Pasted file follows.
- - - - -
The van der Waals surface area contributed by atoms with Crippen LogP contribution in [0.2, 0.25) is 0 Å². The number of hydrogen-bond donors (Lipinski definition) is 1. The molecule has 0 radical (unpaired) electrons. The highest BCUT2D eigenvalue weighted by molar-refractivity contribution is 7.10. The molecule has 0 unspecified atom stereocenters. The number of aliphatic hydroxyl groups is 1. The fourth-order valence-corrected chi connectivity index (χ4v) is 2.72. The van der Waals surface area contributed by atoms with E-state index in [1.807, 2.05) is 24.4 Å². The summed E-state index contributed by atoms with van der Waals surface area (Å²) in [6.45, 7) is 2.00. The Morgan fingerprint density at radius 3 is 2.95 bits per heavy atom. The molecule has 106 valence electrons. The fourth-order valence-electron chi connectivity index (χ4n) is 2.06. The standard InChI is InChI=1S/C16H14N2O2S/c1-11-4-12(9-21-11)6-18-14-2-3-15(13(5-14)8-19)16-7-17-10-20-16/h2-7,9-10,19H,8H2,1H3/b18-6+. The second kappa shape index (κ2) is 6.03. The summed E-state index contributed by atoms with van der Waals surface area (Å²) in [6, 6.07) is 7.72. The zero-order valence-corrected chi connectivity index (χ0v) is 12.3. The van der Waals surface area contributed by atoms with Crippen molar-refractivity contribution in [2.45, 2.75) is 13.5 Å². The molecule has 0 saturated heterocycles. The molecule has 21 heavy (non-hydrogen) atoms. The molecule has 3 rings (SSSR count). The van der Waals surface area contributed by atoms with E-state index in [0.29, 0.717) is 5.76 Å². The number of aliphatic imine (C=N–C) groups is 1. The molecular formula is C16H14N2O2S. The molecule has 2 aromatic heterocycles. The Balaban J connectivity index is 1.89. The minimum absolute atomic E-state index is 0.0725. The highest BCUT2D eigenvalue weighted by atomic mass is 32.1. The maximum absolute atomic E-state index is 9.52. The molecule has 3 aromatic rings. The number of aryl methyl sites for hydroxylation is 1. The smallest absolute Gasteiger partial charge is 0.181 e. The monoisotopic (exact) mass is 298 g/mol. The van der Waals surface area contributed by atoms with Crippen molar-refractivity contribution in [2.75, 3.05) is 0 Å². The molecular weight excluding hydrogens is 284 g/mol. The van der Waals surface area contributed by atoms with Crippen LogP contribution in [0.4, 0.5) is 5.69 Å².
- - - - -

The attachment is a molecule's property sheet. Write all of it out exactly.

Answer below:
The van der Waals surface area contributed by atoms with Crippen LogP contribution in [0.2, 0.25) is 0 Å². The number of hydrogen-bond donors (Lipinski definition) is 1. The molecule has 0 radical (unpaired) electrons. The highest BCUT2D eigenvalue weighted by molar-refractivity contribution is 7.10. The molecule has 0 unspecified atom stereocenters. The number of aliphatic hydroxyl groups is 1. The fourth-order valence-corrected chi connectivity index (χ4v) is 2.72. The van der Waals surface area contributed by atoms with E-state index in [1.807, 2.05) is 24.4 Å². The summed E-state index contributed by atoms with van der Waals surface area (Å²) in [6.45, 7) is 2.00. The Morgan fingerprint density at radius 3 is 2.95 bits per heavy atom. The molecule has 106 valence electrons. The fourth-order valence-electron chi connectivity index (χ4n) is 2.06. The standard InChI is InChI=1S/C16H14N2O2S/c1-11-4-12(9-21-11)6-18-14-2-3-15(13(5-14)8-19)16-7-17-10-20-16/h2-7,9-10,19H,8H2,1H3/b18-6+. The second kappa shape index (κ2) is 6.03. The summed E-state index contributed by atoms with van der Waals surface area (Å²) in [6, 6.07) is 7.72. The zero-order valence-corrected chi connectivity index (χ0v) is 12.3. The van der Waals surface area contributed by atoms with Crippen molar-refractivity contribution in [2.45, 2.75) is 13.5 Å². The molecule has 0 saturated heterocycles. The molecule has 21 heavy (non-hydrogen) atoms. The molecule has 3 rings (SSSR count). The van der Waals surface area contributed by atoms with E-state index in [0.29, 0.717) is 5.76 Å². The number of aliphatic imine (C=N–C) groups is 1. The molecular formula is C16H14N2O2S. The molecule has 2 aromatic heterocycles. The Balaban J connectivity index is 1.89. The minimum absolute atomic E-state index is 0.0725. The highest BCUT2D eigenvalue weighted by atomic mass is 32.1. The maximum absolute atomic E-state index is 9.52. The molecule has 3 aromatic rings. The number of aryl methyl sites for hydroxylation is 1. The smallest absolute Gasteiger partial charge is 0.181 e. The monoisotopic (exact) mass is 298 g/mol. The van der Waals surface area contributed by atoms with Crippen molar-refractivity contribution in [2.75, 3.05) is 0 Å². The molecular weight excluding hydrogens is 284 g/mol. The van der Waals surface area contributed by atoms with Crippen LogP contribution in [0.4, 0.5) is 5.69 Å².